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OK, so I'm writing a framework that looks for python files in sub directories that are named task.py and then look for classes that are derived from the base class Task and collect them. I decided that I needed to add a meta class to Task, but then the issubclass() started to behave in a weird way. Here is how the directory layout looks:

start.py                
tasks/__init__.py
tasks/base.py
tasks/sub/__init__.py   # empty
tasks/sub/task.py

start.py:

#!/usr/bin/env python
from tasks.base import Task1, Task2
from tasks.sub.task import SubTask1, SubTask2

print "Normal import:"
print "is SubTask1 sub class of Task1? %s" % issubclass(SubTask1, Task1)
print "is SubTask2 sub class of Task2? %s" % issubclass(SubTask2, Task2)

from tasks import setup
print "Imp import:"
setup()

tasks/init.py

import os.path, imp, types
from tasks.base import Task1, Task2

# Find all task definitions
ALL_TASK1 = { }
ALL_TASK2 = { }
def _append_class(d, task, base):
    if (type(task) == types.TypeType) and issubclass(task, base):
        if task == base:
            return
        if not task.name in d:
            d[task.name] = task

this_dir = os.path.dirname(os.path.abspath(__file__))
for root, dirs, files in os.walk(this_dir):
    if not "task.py" in files:
        continue
    mod_name = "task"
    f, pathname, description = imp.find_module(mod_name, [ root ])
    m = imp.load_module(mod_name, f, pathname, description)
    f.close()

    for task in m.__dict__.itervalues():
        _append_class(ALL_TASK1, task, Task1)
        _append_class(ALL_TASK2, task, Task2)

def setup():
    print "All Task1: %s" % ALL_TASK1
    print "All Task2: %s" % ALL_TASK2

tasks/base.py

class MetaClass (type):
    def __init__(cls, name, bases, attrs):
        pass

class Base (object): 
    __metaclass__ = MetaClass

    def method_using_metaclass_stuff(self):
        pass

class Task1 (Base):
    pass

class Task2 (object):
    pass 

tasks/sub/task.py

from tasks.base import Task1, Task2

class SubTask1 (Task1): # Derived from the __metaclass__ class
    name = "subtask1"

class SubTask2 (Task2):
    name = "subtask2"

When I run setup.py I got the following output (ALL_TASK1 dict is empty!):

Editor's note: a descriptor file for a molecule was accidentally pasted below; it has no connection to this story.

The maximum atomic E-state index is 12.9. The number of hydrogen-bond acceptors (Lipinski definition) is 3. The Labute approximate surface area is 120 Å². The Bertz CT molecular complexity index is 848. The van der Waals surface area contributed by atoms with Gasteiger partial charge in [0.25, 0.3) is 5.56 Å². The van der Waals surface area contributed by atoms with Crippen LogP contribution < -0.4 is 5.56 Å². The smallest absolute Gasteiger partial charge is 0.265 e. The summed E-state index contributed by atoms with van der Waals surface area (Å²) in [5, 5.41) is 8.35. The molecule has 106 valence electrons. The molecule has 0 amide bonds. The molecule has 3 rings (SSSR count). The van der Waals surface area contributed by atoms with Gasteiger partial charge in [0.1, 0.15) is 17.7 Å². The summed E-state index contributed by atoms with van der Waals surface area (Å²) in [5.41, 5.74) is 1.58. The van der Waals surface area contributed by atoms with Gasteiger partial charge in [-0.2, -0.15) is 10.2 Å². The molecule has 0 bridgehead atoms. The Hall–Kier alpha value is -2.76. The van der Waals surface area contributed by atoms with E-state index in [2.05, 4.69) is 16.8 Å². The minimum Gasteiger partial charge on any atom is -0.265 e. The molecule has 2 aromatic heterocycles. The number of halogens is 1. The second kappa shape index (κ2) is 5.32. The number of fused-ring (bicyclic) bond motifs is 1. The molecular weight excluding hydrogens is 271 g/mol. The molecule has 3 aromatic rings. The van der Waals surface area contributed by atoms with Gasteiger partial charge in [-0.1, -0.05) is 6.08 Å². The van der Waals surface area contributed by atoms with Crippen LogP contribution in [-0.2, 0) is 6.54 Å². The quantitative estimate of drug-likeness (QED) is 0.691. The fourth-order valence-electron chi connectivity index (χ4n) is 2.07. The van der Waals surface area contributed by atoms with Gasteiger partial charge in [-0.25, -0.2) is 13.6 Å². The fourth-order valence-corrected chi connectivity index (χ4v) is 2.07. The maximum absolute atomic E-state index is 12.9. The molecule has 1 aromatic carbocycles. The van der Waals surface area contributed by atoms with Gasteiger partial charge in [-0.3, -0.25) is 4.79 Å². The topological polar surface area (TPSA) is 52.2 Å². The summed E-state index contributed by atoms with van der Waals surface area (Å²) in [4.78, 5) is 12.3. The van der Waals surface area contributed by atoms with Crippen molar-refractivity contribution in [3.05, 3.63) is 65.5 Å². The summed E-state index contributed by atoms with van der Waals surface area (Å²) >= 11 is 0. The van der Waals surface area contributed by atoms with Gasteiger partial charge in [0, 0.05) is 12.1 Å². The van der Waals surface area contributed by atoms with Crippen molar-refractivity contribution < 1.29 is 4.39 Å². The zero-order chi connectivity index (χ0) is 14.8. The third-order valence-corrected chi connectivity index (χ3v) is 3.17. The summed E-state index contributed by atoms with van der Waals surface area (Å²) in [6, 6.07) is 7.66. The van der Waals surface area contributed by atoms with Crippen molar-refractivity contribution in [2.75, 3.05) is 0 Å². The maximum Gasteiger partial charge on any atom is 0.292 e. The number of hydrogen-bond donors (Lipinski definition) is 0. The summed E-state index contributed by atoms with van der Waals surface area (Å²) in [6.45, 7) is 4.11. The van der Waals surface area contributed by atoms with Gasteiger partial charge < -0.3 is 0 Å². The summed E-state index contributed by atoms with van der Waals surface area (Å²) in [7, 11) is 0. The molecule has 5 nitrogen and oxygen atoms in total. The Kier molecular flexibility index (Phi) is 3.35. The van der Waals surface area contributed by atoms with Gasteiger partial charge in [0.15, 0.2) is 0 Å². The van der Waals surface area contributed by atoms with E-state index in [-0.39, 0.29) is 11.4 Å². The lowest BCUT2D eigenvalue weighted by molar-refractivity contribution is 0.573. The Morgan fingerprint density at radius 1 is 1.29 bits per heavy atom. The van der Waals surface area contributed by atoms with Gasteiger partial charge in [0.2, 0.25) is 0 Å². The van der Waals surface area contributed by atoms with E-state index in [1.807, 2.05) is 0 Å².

Normal import:
is SubTask1 sub class of Task1? True
is SubTask2 sub class of Task2? True
Imp import:
All Task1: {}
All Task2: {'subtask2': <class 'task.SubTask2'>}

But when I comment out the __metaclass__ line in the class Base (Task1's base class) I got the output I expected (ALL_TASK1 dict isn't empty):

Normal import:
is SubTask1 sub class of Task1? True
is SubTask2 sub class of Task2? True
Imp import:
All Task1: {'subtask1': <class 'task.SubTask1'>}
All Task2: {'subtask2': <class 'task.SubTask2'>}

I don't understand how the meta class can affect issubclass() when the module is imported via the imp functions, but not when the module is imported with the normal import.

Can someone explain this to me (I'm using python 2.6.1)?

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2 Answers 2

up vote 1 down vote accepted

Your code doesn't work via normal import either.

>>> from tasks.base import Task1
>>> type(Task1)
<class 'tasks.base.MetaClass'>
>>> from types import TypeType
>>> type(Task1) == TypeType
False
>>> issubclass(type(Task1), TypeType)
True
>>> 

When you instantiate the metaclass (as a class), the instance doesn't have type TypeType, it has type tasks.base.MetaClass. if you test for that in addition to TypeType, then your code works as expected.

def _append_class(d, task, base):
    if (issubclass(type(task), types.TypeType) and issubclass(task, base):

This yields the same output as when you commented out the metaclass line and has an advantage over your origninal code in that it allows your users to define their own metaclasses and have them function as tasks. If you want to explicitly dissallow this (and please don't, I might want to use your framework someday) you can just check for both your metaclass or TypeType specifically.

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Aha, I see. I have some reading up to I think. Thanks! –  Kalle Aug 24 '10 at 11:20

When you define __metaclass__ in Base, the type(Base) becomes tasks.base.MetaClass, rather than types.TypeType.

It seems in _append_class that all you really care about is grabbing those tasks which are subclasses of base. So instead of

if (type(task) == types.TypeType) and issubclass(task, base):

you could just test issubclass(task,base) and catch exceptions otherwise:

try: isbase=issubclass(task, base)
except TypeError: isbase=False
if isbase: 
share|improve this answer
    
I removed my downvote (and my previous comment) but I still feel like this is the inferior solution. –  aaronasterling Aug 24 '10 at 11:08

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